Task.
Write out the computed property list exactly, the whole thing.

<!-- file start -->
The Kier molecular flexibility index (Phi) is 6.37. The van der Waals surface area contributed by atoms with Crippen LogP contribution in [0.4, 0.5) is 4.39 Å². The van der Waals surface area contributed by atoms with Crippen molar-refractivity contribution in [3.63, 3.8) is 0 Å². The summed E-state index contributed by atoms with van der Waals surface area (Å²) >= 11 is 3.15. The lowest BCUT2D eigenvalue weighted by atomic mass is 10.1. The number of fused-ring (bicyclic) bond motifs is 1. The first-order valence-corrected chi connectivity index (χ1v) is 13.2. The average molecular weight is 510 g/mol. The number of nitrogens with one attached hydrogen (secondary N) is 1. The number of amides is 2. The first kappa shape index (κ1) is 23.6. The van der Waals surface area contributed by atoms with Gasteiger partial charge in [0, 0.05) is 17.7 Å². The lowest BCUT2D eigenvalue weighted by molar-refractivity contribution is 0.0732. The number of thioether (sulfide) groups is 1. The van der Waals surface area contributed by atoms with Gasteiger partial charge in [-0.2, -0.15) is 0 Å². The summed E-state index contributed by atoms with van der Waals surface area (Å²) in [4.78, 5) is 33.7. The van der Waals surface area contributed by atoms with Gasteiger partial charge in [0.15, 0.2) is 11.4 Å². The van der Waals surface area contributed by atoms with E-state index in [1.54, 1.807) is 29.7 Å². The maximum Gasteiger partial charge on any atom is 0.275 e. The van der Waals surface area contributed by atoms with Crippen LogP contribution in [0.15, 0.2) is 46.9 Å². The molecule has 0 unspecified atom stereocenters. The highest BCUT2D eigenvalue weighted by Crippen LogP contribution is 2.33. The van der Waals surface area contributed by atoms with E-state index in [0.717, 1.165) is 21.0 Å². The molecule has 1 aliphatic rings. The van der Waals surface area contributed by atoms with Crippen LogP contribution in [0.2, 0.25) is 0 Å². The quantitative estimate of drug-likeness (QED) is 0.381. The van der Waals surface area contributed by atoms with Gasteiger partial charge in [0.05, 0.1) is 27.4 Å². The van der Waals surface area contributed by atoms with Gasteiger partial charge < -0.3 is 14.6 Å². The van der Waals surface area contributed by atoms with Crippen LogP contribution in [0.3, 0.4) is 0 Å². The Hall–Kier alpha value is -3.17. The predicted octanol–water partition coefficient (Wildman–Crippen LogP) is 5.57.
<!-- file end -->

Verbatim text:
The Kier molecular flexibility index (Phi) is 6.37. The van der Waals surface area contributed by atoms with Crippen LogP contribution in [0.4, 0.5) is 4.39 Å². The van der Waals surface area contributed by atoms with Crippen molar-refractivity contribution in [3.63, 3.8) is 0 Å². The summed E-state index contributed by atoms with van der Waals surface area (Å²) >= 11 is 3.15. The lowest BCUT2D eigenvalue weighted by atomic mass is 10.1. The number of fused-ring (bicyclic) bond motifs is 1. The first-order valence-corrected chi connectivity index (χ1v) is 13.2. The average molecular weight is 510 g/mol. The number of nitrogens with one attached hydrogen (secondary N) is 1. The number of amides is 2. The first kappa shape index (κ1) is 23.6. The van der Waals surface area contributed by atoms with Gasteiger partial charge in [0, 0.05) is 17.7 Å². The lowest BCUT2D eigenvalue weighted by molar-refractivity contribution is 0.0732. The number of thioether (sulfide) groups is 1. The van der Waals surface area contributed by atoms with Gasteiger partial charge in [-0.2, -0.15) is 0 Å². The summed E-state index contributed by atoms with van der Waals surface area (Å²) in [4.78, 5) is 33.7. The van der Waals surface area contributed by atoms with Gasteiger partial charge in [0.15, 0.2) is 11.4 Å². The van der Waals surface area contributed by atoms with E-state index in [1.54, 1.807) is 29.7 Å². The maximum Gasteiger partial charge on any atom is 0.275 e. The van der Waals surface area contributed by atoms with Crippen LogP contribution in [0.15, 0.2) is 46.9 Å². The molecule has 0 unspecified atom stereocenters. The highest BCUT2D eigenvalue weighted by Crippen LogP contribution is 2.33. The van der Waals surface area contributed by atoms with E-state index in [0.717, 1.165) is 21.0 Å². The molecule has 1 aliphatic rings. The van der Waals surface area contributed by atoms with Crippen LogP contribution in [0.2, 0.25) is 0 Å². The quantitative estimate of drug-likeness (QED) is 0.381. The van der Waals surface area contributed by atoms with Gasteiger partial charge in [0.05, 0.1) is 27.4 Å². The van der Waals surface area contributed by atoms with Gasteiger partial charge < -0.3 is 14.6 Å². The van der Waals surface area contributed by atoms with Crippen LogP contribution in [0.3, 0.4) is 0 Å². The Hall–Kier alpha value is -3.17. The predicted octanol–water partition coefficient (Wildman–Crippen LogP) is 5.57.